Gangliosides and Disease: A Review

  • Kunihiko Suzuki
Part of the Advances in Experimental Medicine and Biology book series (AEMB, volume 174)


From the beginning, research on gangliosides has been closely associated with studies of diseases. Although there had been a few articles which may well have described the compounds which we now know as gangliosides,1,2 discovery of gangliosides is justifiably credited to Klenk, who first discovered them in 1935 in the brain of patients with Niemann-Pick disease3 and then in a larger quantity in the brain of Tay-Sachs disease patients.4 Tay-Sachs disease became the first and then the only genetic disorder of abnormal ganglioside metabolism. During the next three decades, fundamental studies of chemistry and metabolism of gangliosides and studies of genetic diseases of ganglioside metabolism advanced hand in hand to the present state of enormous complexity. The synergistic interactions between basic and clinical sciences have proved to be highly beneficial to both sides. We now know several major groups of genetic gangliosidosis of known enzymatic causes and several more of yet to be characterized genetic variants.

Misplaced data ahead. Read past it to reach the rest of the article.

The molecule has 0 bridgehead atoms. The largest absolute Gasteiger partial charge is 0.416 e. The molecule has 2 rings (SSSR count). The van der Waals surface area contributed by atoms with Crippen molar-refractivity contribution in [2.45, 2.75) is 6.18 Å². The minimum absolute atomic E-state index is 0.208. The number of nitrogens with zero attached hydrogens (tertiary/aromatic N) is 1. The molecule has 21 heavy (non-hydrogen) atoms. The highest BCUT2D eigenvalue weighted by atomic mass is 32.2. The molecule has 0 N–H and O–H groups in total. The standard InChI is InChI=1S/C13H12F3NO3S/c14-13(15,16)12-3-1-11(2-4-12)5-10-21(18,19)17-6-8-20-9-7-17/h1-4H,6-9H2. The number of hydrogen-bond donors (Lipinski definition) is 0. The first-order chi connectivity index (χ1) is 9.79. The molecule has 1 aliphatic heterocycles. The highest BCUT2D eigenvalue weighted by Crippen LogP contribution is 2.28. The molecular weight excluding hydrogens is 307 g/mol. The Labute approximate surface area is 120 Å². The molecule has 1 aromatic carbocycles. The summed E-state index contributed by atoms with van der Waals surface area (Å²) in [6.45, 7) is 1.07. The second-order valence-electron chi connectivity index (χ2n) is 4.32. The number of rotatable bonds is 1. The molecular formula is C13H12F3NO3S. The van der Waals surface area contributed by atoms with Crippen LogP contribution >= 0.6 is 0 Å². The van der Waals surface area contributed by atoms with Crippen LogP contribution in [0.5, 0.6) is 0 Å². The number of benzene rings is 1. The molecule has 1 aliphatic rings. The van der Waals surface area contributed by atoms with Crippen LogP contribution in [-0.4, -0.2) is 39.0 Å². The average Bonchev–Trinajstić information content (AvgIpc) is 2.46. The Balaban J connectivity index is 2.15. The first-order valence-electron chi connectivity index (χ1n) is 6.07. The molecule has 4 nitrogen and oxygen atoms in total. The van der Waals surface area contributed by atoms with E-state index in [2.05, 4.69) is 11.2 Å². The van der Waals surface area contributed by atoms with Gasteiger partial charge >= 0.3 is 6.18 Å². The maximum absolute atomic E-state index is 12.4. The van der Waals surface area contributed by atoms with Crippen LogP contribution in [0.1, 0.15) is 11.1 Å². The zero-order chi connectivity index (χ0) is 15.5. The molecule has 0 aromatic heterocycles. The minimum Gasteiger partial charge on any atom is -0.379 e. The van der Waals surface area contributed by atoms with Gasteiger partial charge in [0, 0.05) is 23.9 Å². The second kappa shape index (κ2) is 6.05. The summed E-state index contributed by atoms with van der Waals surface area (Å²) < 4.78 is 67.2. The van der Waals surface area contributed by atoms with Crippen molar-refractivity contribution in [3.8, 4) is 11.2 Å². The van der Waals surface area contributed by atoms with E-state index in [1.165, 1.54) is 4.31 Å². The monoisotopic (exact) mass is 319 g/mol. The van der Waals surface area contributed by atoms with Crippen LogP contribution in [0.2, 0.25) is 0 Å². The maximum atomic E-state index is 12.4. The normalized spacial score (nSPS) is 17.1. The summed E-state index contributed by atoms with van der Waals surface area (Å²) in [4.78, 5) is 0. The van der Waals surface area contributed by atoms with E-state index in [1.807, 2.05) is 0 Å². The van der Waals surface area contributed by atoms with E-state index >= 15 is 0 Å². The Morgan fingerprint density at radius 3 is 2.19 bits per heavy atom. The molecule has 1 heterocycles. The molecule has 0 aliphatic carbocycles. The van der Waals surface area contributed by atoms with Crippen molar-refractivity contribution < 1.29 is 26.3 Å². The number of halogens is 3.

Tetanus Toxin Subacute Sclerosing Panencephalitis Sandhoff Disease Brain Ganglioside Lafora Disease 
These keywords were added by machine and not by the authors. This process is experimental and the keywords may be updated as the learning algorithm improves.


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Copyright information

© Plenum Press, New York 1984

Authors and Affiliations

  • Kunihiko Suzuki
    • 1
  1. 1.The Saul R. Korey Department of Neurology, Department of Neurosciencethe R. F. Kennedy Center for Research in Mental Retardation and Human Development Albert Einstein College of MedicineBronxUSA

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